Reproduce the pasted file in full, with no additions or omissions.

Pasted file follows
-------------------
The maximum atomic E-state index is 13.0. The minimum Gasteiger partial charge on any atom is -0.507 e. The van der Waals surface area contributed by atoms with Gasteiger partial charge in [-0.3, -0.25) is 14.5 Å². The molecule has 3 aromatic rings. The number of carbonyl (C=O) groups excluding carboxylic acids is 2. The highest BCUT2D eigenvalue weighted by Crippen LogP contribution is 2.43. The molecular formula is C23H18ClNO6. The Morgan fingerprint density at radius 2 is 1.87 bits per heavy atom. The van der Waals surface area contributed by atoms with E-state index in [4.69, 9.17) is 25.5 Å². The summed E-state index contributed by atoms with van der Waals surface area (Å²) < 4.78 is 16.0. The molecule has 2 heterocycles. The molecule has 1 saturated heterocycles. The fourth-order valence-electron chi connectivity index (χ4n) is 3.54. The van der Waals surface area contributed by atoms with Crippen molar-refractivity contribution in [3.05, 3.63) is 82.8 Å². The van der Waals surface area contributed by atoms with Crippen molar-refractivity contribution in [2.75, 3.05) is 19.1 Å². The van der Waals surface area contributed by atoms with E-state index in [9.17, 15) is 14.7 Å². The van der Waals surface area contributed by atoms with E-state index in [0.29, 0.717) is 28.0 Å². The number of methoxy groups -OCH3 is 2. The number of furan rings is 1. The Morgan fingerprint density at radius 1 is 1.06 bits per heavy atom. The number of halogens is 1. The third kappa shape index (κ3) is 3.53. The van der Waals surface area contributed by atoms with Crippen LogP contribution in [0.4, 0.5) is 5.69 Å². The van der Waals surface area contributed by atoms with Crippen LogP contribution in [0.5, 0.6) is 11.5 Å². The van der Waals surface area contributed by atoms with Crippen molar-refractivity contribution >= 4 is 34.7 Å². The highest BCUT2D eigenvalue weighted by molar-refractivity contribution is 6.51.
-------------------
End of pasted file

The maximum atomic E-state index is 13.0. The minimum Gasteiger partial charge on any atom is -0.507 e. The van der Waals surface area contributed by atoms with Gasteiger partial charge in [-0.3, -0.25) is 14.5 Å². The molecule has 3 aromatic rings. The number of carbonyl (C=O) groups excluding carboxylic acids is 2. The highest BCUT2D eigenvalue weighted by Crippen LogP contribution is 2.43. The molecular formula is C23H18ClNO6. The Morgan fingerprint density at radius 2 is 1.87 bits per heavy atom. The van der Waals surface area contributed by atoms with E-state index in [4.69, 9.17) is 25.5 Å². The summed E-state index contributed by atoms with van der Waals surface area (Å²) < 4.78 is 16.0. The molecule has 2 heterocycles. The molecule has 1 saturated heterocycles. The fourth-order valence-electron chi connectivity index (χ4n) is 3.54. The van der Waals surface area contributed by atoms with Crippen molar-refractivity contribution in [3.05, 3.63) is 82.8 Å². The van der Waals surface area contributed by atoms with Crippen molar-refractivity contribution in [2.75, 3.05) is 19.1 Å². The van der Waals surface area contributed by atoms with E-state index in [9.17, 15) is 14.7 Å². The van der Waals surface area contributed by atoms with E-state index in [0.29, 0.717) is 28.0 Å². The number of methoxy groups -OCH3 is 2. The number of furan rings is 1. The Morgan fingerprint density at radius 1 is 1.06 bits per heavy atom. The number of halogens is 1. The third kappa shape index (κ3) is 3.53. The van der Waals surface area contributed by atoms with Crippen LogP contribution in [0.4, 0.5) is 5.69 Å². The van der Waals surface area contributed by atoms with Crippen LogP contribution in [0.5, 0.6) is 11.5 Å². The van der Waals surface area contributed by atoms with Crippen molar-refractivity contribution >= 4 is 34.7 Å². The highest BCUT2D eigenvalue weighted by molar-refractivity contribution is 6.51.